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Mobile is the future

February 20, 2011

I bet you have a mobile phone.  I bet it’s a smart phone. How many people do you know who do not own cell phones?  How many hours a day is your phone NOT within five feet of you?

I am willing to guess that the answers to the two questions are both: zero.  While maybe not every person in your life has a smart phone, probably all of them have cell phones.  A pretty incredible number of people have mobile phones, particularly in developing parts of the world.  To some, the mobile phone is both phone and computer, with new devices being as powerful as many computers on the market (ahem, Atrix).  As such, mobile is the area of the tech sphere with the most opportunity for growth.  With the app-havy Android and iPhone OS dominating the market, many start ups and veterans alike are setting their sights on mobile.



Last week I had the opportunity to speak with someone from Cint, which is a leading market research firm.  Cint recently acquired the start-up Thumbspeak. Thumbspeak is a mobile based market research application.  Online market research used to be time and cost efficient.  But as the internet became more interesting (think Angry Birds) the people taking said polls found better ways to spend thirty minutes (think Hulu).  While online market research continues to thrive, the demographics have changed.  In comes Thumbspeak.  Thumbspeak is a mobile application available at the moment just for the iPhone, on which participants can take polls.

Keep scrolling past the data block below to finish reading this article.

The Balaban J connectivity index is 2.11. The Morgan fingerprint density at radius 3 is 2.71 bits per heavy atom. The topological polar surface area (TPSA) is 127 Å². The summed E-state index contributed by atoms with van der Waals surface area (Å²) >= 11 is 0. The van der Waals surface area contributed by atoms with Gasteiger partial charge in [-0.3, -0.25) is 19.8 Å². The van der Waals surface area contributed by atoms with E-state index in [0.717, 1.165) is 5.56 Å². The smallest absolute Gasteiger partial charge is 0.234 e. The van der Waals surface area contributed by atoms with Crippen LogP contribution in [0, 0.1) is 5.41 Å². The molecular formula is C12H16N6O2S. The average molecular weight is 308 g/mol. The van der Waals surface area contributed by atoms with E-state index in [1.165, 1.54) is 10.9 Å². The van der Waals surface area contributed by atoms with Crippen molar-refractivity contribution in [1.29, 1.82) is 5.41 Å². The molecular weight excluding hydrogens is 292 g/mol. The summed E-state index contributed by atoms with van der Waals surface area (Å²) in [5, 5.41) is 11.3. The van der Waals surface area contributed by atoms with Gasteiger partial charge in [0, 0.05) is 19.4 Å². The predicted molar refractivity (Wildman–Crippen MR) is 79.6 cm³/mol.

While I am not running out to go download this application, I am not really the person they are trying to reach.  It seems that Thumbspeak users really do use the application.  That is to say, those who have decided to download the application use it and the participation rates aren’t rivaled by anyone, apparently.  More, the users are taking polls all the time, so adminstators have responses more quickly than ever.

As this is a free-standing application, the possibilities for Thumbspeak are endless.  Brands can customize channels that could potentially be used as customer service vehicles.  Further down the line I could see Thumbspeak or the like replacing Yelp or being a suped-up foursqure.

This really is a glimpse at the power of mobile.  The infrastructure is starting to be developed, now companies just need to decide exactly how to use it.

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